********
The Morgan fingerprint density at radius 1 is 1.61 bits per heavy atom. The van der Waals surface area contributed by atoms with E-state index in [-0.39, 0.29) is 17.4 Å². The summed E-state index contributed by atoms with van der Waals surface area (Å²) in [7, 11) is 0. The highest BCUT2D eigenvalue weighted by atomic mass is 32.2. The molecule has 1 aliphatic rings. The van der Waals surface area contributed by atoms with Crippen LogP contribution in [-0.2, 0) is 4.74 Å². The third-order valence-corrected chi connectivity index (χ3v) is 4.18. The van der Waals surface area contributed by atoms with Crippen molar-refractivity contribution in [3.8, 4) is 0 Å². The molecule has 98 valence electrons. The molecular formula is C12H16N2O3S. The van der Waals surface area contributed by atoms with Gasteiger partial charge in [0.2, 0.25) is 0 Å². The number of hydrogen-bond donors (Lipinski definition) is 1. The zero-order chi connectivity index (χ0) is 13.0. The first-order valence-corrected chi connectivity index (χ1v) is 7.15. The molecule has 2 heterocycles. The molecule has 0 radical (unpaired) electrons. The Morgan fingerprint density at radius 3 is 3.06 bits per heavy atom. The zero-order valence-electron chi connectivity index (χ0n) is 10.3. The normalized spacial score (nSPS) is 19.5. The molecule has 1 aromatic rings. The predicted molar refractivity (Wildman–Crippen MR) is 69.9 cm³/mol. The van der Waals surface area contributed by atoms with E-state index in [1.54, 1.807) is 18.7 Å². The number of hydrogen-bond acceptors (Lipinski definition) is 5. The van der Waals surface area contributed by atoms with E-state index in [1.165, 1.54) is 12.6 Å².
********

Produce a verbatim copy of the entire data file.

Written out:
The Morgan fingerprint density at radius 1 is 1.61 bits per heavy atom. The van der Waals surface area contributed by atoms with E-state index in [-0.39, 0.29) is 17.4 Å². The summed E-state index contributed by atoms with van der Waals surface area (Å²) in [7, 11) is 0. The highest BCUT2D eigenvalue weighted by atomic mass is 32.2. The molecule has 1 aliphatic rings. The van der Waals surface area contributed by atoms with Crippen LogP contribution in [-0.2, 0) is 4.74 Å². The third-order valence-corrected chi connectivity index (χ3v) is 4.18. The van der Waals surface area contributed by atoms with Crippen molar-refractivity contribution in [3.8, 4) is 0 Å². The molecule has 98 valence electrons. The molecular formula is C12H16N2O3S. The van der Waals surface area contributed by atoms with Gasteiger partial charge in [0.2, 0.25) is 0 Å². The number of hydrogen-bond donors (Lipinski definition) is 1. The zero-order chi connectivity index (χ0) is 13.0. The first-order valence-corrected chi connectivity index (χ1v) is 7.15. The molecule has 2 heterocycles. The molecule has 0 radical (unpaired) electrons. The Morgan fingerprint density at radius 3 is 3.06 bits per heavy atom. The zero-order valence-electron chi connectivity index (χ0n) is 10.3. The normalized spacial score (nSPS) is 19.5. The molecule has 1 aromatic rings. The predicted molar refractivity (Wildman–Crippen MR) is 69.9 cm³/mol. The van der Waals surface area contributed by atoms with E-state index in [1.54, 1.807) is 18.7 Å². The number of hydrogen-bond acceptors (Lipinski definition) is 5. The van der Waals surface area contributed by atoms with E-state index in [1.165, 1.54) is 12.6 Å².